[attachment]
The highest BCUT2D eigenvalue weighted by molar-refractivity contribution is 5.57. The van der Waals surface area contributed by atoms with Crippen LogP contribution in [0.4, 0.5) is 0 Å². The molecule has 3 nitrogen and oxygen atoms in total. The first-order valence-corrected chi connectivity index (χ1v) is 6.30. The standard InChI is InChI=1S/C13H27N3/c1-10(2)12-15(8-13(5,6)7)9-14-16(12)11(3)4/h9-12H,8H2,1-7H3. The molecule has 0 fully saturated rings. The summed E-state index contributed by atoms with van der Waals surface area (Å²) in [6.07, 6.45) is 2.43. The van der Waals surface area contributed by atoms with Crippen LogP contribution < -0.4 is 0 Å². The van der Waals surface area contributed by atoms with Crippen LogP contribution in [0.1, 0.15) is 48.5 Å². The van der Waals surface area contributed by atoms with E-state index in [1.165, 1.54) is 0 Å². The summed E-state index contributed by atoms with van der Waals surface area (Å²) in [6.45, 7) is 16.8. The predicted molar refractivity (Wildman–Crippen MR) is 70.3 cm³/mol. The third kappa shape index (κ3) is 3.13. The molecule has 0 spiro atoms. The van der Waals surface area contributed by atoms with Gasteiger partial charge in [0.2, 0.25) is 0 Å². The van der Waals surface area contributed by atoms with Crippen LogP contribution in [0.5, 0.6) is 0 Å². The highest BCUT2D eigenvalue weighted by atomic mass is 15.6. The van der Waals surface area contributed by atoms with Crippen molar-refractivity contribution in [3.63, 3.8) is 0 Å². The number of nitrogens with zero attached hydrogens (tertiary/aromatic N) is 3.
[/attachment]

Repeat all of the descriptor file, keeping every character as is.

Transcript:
The highest BCUT2D eigenvalue weighted by molar-refractivity contribution is 5.57. The van der Waals surface area contributed by atoms with Crippen LogP contribution in [0.4, 0.5) is 0 Å². The molecule has 3 nitrogen and oxygen atoms in total. The first-order valence-corrected chi connectivity index (χ1v) is 6.30. The standard InChI is InChI=1S/C13H27N3/c1-10(2)12-15(8-13(5,6)7)9-14-16(12)11(3)4/h9-12H,8H2,1-7H3. The molecule has 0 fully saturated rings. The summed E-state index contributed by atoms with van der Waals surface area (Å²) in [6.07, 6.45) is 2.43. The van der Waals surface area contributed by atoms with Crippen LogP contribution < -0.4 is 0 Å². The van der Waals surface area contributed by atoms with Crippen LogP contribution in [0.1, 0.15) is 48.5 Å². The van der Waals surface area contributed by atoms with E-state index in [1.165, 1.54) is 0 Å². The summed E-state index contributed by atoms with van der Waals surface area (Å²) in [6.45, 7) is 16.8. The predicted molar refractivity (Wildman–Crippen MR) is 70.3 cm³/mol. The third kappa shape index (κ3) is 3.13. The molecule has 0 spiro atoms. The van der Waals surface area contributed by atoms with Gasteiger partial charge in [0.2, 0.25) is 0 Å². The van der Waals surface area contributed by atoms with Crippen LogP contribution in [0.5, 0.6) is 0 Å². The highest BCUT2D eigenvalue weighted by atomic mass is 15.6. The van der Waals surface area contributed by atoms with Crippen molar-refractivity contribution in [3.63, 3.8) is 0 Å². The number of nitrogens with zero attached hydrogens (tertiary/aromatic N) is 3.